Proverbs 9Ten

You Can’t “Graduate” from the Gospel

There was a point when I wanted to move on from the gospel. I tried more intense bible study, watching videos on apologetics and theology, and looking for challenging things to “advance” my faith. 

I was bored of the same sermons and conferences with altar calls and reminders that Jesus loves us and he died for us. I, as Jackie Hill Perry puts it, “believe[d] that it is possible to graduate from Christ’s gospel” (Gay Girl, Good God). 

A year in the gospels

After 2019, I realised how wrong this is. I spent the whole year in the four Gospels.

Though repetitive at times, it forced me to reflect on who Jesus is, why he came, and how desperately we need a Saviour. One of my favourite verses that summarises this message is Mark 10:45, “For even the Son of Man came not to be served but to serve, and to give his life as a ransom for many.”

Our holy God, becoming human, suffering the worst death on the cross, to be resurrected and gift us eternal life is something that never fails to amaze. And I can’t help but be in awe of Jesus. 

Our response to the gospel

Each Gospel gives a different perspective. I think the endings give us four different angles to think about the message from.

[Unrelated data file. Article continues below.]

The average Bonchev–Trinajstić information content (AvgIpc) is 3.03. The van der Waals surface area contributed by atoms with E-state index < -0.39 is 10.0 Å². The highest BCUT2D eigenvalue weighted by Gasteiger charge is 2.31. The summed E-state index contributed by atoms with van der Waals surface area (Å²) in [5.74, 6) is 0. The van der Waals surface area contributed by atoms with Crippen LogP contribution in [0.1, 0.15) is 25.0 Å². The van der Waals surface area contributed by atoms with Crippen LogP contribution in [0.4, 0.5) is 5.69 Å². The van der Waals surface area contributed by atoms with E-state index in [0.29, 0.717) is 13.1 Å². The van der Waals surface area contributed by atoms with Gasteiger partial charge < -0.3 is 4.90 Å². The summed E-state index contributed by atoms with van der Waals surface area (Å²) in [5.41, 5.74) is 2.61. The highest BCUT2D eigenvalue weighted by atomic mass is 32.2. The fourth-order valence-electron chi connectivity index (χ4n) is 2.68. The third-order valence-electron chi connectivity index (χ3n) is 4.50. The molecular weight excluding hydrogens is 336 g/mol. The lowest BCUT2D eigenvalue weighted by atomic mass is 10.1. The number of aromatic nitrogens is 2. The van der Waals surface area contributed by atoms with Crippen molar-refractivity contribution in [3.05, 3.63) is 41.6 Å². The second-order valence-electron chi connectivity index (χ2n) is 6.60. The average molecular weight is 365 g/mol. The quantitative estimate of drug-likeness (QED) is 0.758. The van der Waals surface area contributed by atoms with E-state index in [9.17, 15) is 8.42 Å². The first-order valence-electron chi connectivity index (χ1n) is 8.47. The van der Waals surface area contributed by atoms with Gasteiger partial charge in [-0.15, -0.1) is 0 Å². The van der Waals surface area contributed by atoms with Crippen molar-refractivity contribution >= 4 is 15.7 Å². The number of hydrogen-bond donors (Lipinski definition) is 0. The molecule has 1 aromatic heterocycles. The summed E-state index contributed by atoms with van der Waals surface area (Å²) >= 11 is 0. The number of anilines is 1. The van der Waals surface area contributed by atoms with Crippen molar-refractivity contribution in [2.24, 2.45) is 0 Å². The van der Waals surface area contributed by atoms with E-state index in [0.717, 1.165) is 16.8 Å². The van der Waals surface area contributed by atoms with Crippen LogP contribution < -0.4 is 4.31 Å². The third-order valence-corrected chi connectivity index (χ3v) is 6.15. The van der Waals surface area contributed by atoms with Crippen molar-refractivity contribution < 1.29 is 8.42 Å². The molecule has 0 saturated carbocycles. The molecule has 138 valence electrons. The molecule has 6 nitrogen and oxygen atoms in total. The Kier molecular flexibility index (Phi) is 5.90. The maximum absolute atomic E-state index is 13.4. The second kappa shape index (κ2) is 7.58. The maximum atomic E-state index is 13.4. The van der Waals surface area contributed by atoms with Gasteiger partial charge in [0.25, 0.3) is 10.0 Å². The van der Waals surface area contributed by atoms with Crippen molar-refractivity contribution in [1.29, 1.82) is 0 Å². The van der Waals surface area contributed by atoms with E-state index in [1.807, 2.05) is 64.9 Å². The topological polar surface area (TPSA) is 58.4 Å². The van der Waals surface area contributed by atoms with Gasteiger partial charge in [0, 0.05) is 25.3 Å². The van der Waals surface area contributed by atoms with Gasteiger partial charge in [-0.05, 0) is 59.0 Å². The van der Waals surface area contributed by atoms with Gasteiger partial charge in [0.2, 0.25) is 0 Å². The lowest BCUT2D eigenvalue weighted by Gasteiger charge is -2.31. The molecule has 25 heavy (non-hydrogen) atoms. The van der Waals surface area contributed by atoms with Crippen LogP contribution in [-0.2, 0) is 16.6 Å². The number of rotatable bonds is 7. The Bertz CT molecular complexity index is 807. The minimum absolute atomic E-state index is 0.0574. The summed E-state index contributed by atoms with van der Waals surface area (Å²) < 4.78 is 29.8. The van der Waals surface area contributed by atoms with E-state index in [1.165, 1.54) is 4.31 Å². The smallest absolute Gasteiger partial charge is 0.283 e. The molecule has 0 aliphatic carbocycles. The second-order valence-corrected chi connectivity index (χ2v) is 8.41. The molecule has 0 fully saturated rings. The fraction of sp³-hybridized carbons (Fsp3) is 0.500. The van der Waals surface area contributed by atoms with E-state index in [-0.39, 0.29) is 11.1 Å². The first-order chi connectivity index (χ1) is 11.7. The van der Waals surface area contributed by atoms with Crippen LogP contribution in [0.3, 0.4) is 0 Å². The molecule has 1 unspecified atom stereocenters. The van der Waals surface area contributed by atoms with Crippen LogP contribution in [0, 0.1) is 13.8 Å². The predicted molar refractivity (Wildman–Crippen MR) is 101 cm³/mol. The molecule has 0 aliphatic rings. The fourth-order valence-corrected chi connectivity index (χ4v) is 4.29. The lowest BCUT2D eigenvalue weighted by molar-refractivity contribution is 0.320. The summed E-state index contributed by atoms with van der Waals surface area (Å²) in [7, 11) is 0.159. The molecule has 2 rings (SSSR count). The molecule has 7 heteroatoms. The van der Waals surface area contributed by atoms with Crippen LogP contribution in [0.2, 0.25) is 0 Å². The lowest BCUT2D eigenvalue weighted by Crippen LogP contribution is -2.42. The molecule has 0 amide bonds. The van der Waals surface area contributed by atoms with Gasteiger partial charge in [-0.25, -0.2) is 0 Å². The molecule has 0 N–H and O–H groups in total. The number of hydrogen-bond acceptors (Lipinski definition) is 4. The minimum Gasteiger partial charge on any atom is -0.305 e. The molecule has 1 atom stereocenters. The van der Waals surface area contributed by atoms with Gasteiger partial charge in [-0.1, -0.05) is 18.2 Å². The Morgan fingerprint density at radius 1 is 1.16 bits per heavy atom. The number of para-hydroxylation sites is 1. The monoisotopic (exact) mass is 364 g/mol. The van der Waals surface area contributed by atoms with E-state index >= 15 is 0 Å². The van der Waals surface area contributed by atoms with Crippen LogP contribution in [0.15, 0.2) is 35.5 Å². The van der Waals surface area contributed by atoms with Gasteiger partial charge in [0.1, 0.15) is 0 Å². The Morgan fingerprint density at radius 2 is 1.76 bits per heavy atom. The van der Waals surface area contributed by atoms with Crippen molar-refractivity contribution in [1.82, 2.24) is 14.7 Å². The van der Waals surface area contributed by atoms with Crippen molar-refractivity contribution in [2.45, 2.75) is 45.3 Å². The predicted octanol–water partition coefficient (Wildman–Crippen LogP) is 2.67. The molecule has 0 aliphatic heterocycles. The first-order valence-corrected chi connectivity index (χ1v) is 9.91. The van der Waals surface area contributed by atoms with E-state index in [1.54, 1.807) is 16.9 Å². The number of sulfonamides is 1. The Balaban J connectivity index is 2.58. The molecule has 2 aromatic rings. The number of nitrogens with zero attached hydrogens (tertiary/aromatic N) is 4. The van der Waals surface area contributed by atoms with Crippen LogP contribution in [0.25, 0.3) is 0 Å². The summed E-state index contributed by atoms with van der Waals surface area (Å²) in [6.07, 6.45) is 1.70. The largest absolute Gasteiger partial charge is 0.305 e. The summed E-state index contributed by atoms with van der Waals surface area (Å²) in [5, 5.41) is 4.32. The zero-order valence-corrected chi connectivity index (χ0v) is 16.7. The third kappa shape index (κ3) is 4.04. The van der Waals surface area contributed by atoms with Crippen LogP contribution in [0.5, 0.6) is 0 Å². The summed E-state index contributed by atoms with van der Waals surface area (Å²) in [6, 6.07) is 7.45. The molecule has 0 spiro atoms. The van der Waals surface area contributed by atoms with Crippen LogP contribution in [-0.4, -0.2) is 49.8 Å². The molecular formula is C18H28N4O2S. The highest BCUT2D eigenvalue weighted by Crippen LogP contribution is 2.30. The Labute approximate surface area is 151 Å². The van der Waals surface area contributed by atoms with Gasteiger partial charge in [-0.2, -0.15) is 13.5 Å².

Luke’s is the most recent revelation to me, as it ends on the Ascension, and the disciples began to worship God with joy and adoration of the resurrection (24:50-53).

Mark is a mystery ending at 16:8 in the original manuscript, we are left with the women in fear. It’s like Mark is asking, How would you, the reader, respond in this situation? Do you believe Jesus is alive?

John has a call to believe too, but he is more explicit in stating the purpose of his gospel is that “you may believe, and by believing you may have life in his name” (20:31). He is intentional about the truth he presents about Jesus.

Matthew gives the famous Great Commission (28:18-20) to the disciples. Jesus initiates the kingdom with the promise that he is with us. It is a call for us to participate in the kingdom too.

The Gospels end by handing it over to us. We are called to live worthy of the gospel (Philippians 1:27), so we can never move on from it, and the writers have made that clear in their accounts. This message of redemption in Christ should centre our lives. It propels us forward in life as it did the early believers. We must always keep in mind who Jesus is and the power of the gospel. 

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